Certainly the most popular detective in the world, Sir Arthur Conan Doyle’s Sherlock Holmes is also the most influential. Being a public domain character for some time now, Holmes and his partner, John Watson, have been revisited by numerous authors, plunged into extraordinary mysteries, sometimes supernatural ones, and moved into all sorts of different settings, historical or contemporary (most are still set during the Victorian era).
At that point, we should all be tired of hearing about Sherlock Holmes, but that’s not the case. He is still fascinating and his universe inspires creators in all types of media. So, today, we are staying in the literary realm to take a look at just a few of the new angles introduced to tell Holmes stories with some book series.
The Mary Russell Series by Laurie R. King – A young, intelligent, and independent woman, Mary Russell becomes a protegé and eventually a partner to the retired Sherlock Holmes. Together, they naturally tackle various mysteries and criminal cases, combining their deductive skills and unique perspectives. The stories mostly take place between 1915 and the late 1920s.
The Enola Holmes Series by Nancy Springer – Set in Victorian England, the series follows the adventures of Enola Holmes, the younger sister of the famous detective Sherlock Holmes. It all begins with Enola’s discovery of her mother’s disappearance on her 14th birthday. Enola tries to unravel the mystery of her mother’s disappearance and becomes in the process a detective like her brothers.
The Holmes and Hudson Series by Martin Davies – In this Victorian crime series, Mrs. Hudson is working for the famous Sherlock Holmes at Baker Street, with her helper, an orphan rescued from the streets of London named Flotsam. But that’s not all she does as she also investigates complex mysteries behind his back.
The Lady Sherlock Series by Sherry Thomas – In this gender-flipped version of the detective, Charlotte Holmes possesses keen powers of observation, deduction, and a sharp intellect. But she’s still a woman in the Victorian era. To operate as a detective, she has to hide behind a fictional brother, “Sherlock Holmes, consulting detective.” With the help of a female benefactor and a handsome gentleman, Charlotte goes on to solve mysteries.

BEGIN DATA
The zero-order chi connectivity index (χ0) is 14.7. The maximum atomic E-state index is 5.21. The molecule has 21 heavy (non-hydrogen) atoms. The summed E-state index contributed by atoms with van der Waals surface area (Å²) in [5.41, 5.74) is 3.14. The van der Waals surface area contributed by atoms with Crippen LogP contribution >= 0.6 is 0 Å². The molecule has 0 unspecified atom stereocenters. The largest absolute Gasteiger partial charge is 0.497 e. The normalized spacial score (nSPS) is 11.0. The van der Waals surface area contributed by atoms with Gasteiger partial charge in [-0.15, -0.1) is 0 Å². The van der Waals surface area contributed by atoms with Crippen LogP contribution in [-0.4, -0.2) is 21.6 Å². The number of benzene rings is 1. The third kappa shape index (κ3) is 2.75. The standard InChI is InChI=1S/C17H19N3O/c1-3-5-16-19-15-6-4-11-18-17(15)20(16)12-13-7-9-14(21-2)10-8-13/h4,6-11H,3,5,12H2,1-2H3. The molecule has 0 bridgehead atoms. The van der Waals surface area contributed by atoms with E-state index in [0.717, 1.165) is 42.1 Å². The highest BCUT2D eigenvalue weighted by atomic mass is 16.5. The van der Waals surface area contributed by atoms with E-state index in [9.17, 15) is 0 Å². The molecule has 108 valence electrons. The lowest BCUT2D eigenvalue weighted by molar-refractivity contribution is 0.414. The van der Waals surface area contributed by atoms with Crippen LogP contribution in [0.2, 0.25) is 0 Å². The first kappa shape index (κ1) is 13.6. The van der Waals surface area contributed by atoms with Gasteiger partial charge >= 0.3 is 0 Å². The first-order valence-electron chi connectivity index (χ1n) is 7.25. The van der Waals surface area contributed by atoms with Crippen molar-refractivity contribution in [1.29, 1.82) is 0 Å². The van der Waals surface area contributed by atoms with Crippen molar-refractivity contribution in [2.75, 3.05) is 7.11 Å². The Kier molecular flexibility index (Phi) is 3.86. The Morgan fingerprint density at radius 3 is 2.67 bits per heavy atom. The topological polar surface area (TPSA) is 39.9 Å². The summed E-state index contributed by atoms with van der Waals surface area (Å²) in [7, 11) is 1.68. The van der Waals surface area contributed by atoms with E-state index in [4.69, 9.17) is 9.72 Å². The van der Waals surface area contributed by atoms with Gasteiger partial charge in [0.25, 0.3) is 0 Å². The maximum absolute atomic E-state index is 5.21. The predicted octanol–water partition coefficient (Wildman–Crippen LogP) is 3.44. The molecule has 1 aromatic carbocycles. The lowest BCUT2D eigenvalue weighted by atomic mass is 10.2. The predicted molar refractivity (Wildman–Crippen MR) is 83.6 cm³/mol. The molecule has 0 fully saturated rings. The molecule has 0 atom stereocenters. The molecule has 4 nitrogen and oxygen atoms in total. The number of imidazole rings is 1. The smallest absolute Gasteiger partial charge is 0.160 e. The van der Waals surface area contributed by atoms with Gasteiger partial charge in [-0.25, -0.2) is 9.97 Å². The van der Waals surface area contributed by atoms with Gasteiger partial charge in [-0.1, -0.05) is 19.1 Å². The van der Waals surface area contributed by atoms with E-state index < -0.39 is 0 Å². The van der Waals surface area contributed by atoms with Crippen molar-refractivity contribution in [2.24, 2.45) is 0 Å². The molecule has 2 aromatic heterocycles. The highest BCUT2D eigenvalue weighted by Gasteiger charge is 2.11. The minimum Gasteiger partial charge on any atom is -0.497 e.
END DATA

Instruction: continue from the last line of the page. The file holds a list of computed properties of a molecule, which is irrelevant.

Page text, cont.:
The Sholto Lestrade Series by M.J. Trow – A different take on Scotland Yard’s own Inspector Lestrade as he is here the main investigator who is solving crimes and mysteries in Victorian London. The series follows him from 1879 to 1923 as he retires and his daughter takes over the detective work.
The Young Sherlock Holmes Series by Andrew Lane – As the title suggests, this young adult book series explores the early life and adventures of the famous detective Sherlock Holmes. We follow him as he encounters various mysteries and adversaries, and his experiences shape him, helping him develop his deductive reasoning, observational skills, and other characteristics that will define him as the great detective in later years.
The Mycroft Holmes Series by Quinn Fawcett – Mycroft Holmes is the older brother of the famous detective Sherlock Holmes and, in this version, he is reimagined as a capable and intelligent detective in his own right taking on various cases that involve espionage, political machinations, and international intrigue. His work is to safeguard the interests of the British government.
The Irene Adler Series by Carole Nelson Douglas – Known for her role in Sir Arthur Conan Doyle’s story “A Scandal in Bohemia,” the beautiful American opera singer Irene Adler is back and shows her own impressive detective skills–and continues to outwit the famous Mr. Holmes.
The Baker Street Boys Series by Anthony Read – In this young adult mystery series, the Baker Street Boys is a group of street urchins in Victorian London who form a detective gang. The boys encounter various challenges, face dangers, and use their wits to uncover the truth. Along the way, they sometimes cross paths with the legendary detective Sherlock Holmes, who becomes aware of their endeavors.
With more than a thousand articles published on HowToRead.Me, it is clear that navigating through the different reading orders is becoming a bit arduous. To try to help, why not try to sort the series by genre (or sub-genres)? This will take some time, but if you want to ask for a particular list, leave a comment.